100%

Scanned image of the page. Keyboard directions: use + to zoom in, - to zoom out, arrow keys to pan inside the viewer.

Page Options

Download this Issue

Share

Something wrong?

Something wrong with this page? Report problem.

Rights / Permissions

This collection, digitized in collaboration with the Michigan Daily and the Board for Student Publications, contains materials that are protected by copyright law. Access to these materials is provided for non-profit educational and research purposes. If you use an item from this collection, it is your responsibility to consider the work's copyright status and obtain any required permission.

April 11, 2012 - Image 12

Resource type:
Text
Publication:
The Michigan Daily, 2012-04-11

Disclaimer: Computer generated plain text may have errors. Read more about this.



0

0

0

0

0

0

0

46 - - -y pil1,202/ T eSatm n

Weneda, prl 1,202 / heStte en B

Order and chaos

For decades, the University's secret society Mich-
igamua held its weekly meetings on the seventh floor
of the Michigan Union.
In Feb. 2000 University student Joe Reilly and
other representatives of the Students of Color Coalition opened
the door to their meeting grounds. What they saw shocked and
disgusted them, Reilly said in an interview yesterday.
The room was adorned like a Native American wigwam. Lin-
ing the walls were pictures of former Michigamua members
claspingtribal artifacts. Plaques displayed pictures of members
with nicknames such as "Great Scalper Yost," Reilly said.
Reilly and his cohorts occupied the tower for 37 days. In the
wake of their protest Michigamua was relocated. Gone was the
meeting space of the past 70 years.
Twelve years later you're tapped to join this organization.
The group's name is different now and it claims to have
moved away from its controversial past. But its proceedings are
still veiled in secrecy. This is evident from the tapping alone.
There is no application, no cover letter, no interview. Just the
tap. The tap, and a great feeling of pride.

a "peace pipe."
This is the hint of the racism that would impel Reilly and the
SCC to occupy Michigamua's meeting grounds in 2000.
Still, if you accept, you join a legacy that includes former
President Gerald Ford, Heisman winner Tom Harmon and hun-
dreds of other success stories.
If you decline, you recant a history that involves the imita-
tion of Native American culture in racist and insensitive prac-
tices, the exclusion of women members until 2000 and an air of
secrecy that has never been cleared.
The group's unofficial mission is to "fight like hell for Michi-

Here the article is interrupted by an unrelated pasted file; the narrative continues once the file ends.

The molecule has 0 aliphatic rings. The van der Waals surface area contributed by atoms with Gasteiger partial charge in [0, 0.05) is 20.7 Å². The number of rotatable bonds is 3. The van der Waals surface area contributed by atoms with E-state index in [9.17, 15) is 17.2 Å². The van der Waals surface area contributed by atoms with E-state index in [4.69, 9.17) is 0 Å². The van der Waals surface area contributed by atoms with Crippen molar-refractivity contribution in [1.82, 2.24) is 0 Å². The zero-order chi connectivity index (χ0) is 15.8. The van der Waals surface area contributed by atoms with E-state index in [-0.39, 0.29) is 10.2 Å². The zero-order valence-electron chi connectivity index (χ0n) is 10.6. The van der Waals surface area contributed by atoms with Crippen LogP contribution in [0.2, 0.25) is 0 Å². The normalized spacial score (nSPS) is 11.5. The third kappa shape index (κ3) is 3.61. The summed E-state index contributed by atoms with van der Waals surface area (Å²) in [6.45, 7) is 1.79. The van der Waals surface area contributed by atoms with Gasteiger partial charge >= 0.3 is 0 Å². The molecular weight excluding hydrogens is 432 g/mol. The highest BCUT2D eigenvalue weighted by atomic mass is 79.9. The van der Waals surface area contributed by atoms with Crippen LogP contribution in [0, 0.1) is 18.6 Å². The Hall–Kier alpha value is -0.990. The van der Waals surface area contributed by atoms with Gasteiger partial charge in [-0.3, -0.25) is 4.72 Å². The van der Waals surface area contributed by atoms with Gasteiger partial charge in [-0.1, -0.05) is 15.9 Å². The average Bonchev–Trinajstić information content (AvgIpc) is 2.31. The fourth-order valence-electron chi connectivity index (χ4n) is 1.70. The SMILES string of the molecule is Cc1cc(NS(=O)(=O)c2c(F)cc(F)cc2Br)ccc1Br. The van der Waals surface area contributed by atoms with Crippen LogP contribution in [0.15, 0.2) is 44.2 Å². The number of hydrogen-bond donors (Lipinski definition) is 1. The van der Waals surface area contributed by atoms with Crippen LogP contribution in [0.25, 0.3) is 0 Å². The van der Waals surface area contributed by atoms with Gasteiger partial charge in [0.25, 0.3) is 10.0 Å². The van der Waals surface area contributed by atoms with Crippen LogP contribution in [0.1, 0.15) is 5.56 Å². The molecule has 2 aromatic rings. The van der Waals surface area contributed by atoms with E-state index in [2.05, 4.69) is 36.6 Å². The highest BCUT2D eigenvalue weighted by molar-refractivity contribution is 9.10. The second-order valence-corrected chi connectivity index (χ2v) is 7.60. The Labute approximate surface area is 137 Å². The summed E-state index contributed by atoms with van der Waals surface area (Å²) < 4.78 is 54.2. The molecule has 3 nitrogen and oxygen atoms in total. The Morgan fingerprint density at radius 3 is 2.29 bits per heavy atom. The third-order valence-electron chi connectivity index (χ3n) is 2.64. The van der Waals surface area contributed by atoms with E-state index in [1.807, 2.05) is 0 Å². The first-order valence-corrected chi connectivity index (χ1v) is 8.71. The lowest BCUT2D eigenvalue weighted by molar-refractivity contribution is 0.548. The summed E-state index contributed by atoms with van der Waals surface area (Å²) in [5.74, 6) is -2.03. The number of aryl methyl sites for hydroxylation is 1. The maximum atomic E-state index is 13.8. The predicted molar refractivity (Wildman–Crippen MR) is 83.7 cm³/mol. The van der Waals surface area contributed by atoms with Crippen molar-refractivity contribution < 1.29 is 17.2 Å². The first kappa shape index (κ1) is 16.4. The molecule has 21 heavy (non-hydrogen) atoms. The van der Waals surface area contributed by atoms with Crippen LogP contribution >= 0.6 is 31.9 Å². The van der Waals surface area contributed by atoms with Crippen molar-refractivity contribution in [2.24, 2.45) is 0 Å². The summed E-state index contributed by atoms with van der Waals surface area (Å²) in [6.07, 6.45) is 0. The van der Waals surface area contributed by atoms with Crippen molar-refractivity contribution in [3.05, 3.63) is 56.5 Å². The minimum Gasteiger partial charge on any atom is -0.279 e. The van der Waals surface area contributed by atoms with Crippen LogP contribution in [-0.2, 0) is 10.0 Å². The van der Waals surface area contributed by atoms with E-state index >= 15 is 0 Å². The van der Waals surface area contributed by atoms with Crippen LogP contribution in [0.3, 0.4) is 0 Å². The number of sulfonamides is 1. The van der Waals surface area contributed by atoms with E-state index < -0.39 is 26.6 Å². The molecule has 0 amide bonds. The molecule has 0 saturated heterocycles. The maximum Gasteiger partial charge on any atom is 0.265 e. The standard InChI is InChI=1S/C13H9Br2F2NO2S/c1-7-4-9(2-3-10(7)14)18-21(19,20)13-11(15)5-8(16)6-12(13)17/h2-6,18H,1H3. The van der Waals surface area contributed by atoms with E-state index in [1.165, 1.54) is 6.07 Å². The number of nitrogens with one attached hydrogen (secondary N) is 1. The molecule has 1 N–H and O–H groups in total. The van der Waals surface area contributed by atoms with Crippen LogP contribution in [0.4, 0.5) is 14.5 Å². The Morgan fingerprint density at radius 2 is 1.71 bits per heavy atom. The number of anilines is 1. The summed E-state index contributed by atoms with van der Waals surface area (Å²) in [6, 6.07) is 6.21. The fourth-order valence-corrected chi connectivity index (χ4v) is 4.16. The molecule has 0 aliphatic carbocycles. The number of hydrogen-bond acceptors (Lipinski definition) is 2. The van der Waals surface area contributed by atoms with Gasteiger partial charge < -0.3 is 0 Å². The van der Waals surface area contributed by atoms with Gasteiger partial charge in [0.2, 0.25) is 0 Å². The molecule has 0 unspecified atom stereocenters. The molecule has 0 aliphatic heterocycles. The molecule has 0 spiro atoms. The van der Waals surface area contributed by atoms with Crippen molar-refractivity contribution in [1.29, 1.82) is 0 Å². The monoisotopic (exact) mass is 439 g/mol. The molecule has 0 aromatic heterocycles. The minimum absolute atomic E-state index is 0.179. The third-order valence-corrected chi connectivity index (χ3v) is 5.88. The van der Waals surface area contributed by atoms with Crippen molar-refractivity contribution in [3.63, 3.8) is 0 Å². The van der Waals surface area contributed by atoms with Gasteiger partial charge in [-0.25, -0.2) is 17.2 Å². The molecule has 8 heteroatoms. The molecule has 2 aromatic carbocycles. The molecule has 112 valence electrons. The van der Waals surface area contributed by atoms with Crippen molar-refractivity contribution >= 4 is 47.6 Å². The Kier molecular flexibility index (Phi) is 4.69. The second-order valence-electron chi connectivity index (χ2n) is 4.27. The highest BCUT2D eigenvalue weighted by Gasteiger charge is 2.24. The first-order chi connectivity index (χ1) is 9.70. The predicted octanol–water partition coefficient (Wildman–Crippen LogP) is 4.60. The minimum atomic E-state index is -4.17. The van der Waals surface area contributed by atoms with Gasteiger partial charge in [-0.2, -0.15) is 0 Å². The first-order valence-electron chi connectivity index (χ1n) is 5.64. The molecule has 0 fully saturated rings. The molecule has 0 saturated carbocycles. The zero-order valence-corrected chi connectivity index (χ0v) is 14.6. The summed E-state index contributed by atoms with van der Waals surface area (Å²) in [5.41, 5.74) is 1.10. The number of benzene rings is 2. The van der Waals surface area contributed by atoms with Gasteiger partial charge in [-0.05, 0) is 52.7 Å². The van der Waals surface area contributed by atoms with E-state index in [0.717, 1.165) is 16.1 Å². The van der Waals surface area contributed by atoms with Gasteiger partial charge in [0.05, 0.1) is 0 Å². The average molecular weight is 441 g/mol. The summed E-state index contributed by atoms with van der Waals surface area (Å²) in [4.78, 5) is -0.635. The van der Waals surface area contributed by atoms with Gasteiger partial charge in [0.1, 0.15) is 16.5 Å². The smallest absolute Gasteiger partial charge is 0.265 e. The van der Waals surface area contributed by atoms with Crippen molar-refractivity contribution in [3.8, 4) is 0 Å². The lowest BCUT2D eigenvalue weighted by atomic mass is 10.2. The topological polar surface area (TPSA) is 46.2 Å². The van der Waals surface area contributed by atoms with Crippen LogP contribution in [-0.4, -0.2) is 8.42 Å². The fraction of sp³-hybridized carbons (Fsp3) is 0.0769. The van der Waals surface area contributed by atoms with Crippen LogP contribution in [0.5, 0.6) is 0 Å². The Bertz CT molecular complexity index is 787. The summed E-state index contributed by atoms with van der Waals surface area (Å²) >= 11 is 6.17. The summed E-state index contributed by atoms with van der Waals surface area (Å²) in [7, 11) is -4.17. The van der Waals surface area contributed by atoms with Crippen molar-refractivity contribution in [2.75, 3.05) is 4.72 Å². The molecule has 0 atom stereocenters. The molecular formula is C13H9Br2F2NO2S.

gan." But with a continued closed-door policy, what does the
group actually do?
Addressing and redressing
Michigamua changed its name to Order of Angell in 2006.
This change marked a deliberate distancing from a secretive
past.
This past included the decades spent on the seventh floor of

pseudo-Indian tribe on this public University campus to pro-
mote their kind of elitist view of leadership."
Leaving the Union after 37 days, the protesters took the arti-
facts with them.
In the wake of the protest Vice President for Student Affairs
E. Royster Harper commissioned a three-person panel to decide
the fate of the tower space. The panel recommended abandon-
ing the tower. Today the space is vacant and sealed off to the
public.
Michigamua changed its name to order of Angell. The new
namesake was wholly uncontroversial: a tribute to the iconic
University president who served from 1871 to 1909.
Now the group meets behind closed doors every Monday at
10 p.m. The location changes almost every week.
Despite the society's efforts to make reparations to its unsa-
vory history, Reilly still said he didn't think the organization
should have a place on campus.
"I don't think there's any way they could make themselves
acceptable or appropriate other than say, 'We're going to end
our organization,"' Reilly said.

organization. For Kulick, the secrecy of Order seems to con-
tradict the openness of his own group, which is all about
transparency. SOAP meets with focus groups. They talk to
Latino and African American students. Their works requires
accountability - something Kulick said Order's secrecy pre-
vents it from doing.
Out of about 5,700 rising seniors, roughly 25 members
become a part of the group.
Yet Order's members are not a representative sample of the
general student body. Up until the 1940s, only white men were
allowed. It wasn't until 2000 that women were admitted.
Men still outnumber women. Since 2009, the makeup of the
group has been 41.57 percent female and 58.43 percent male, a
Michigan Daily analysis found.
And despite Order's efforts to strike a balance among mem-
bership organizations, athletes still dominate. Between 2009
and 2012, an average of 36 percent of Order's members were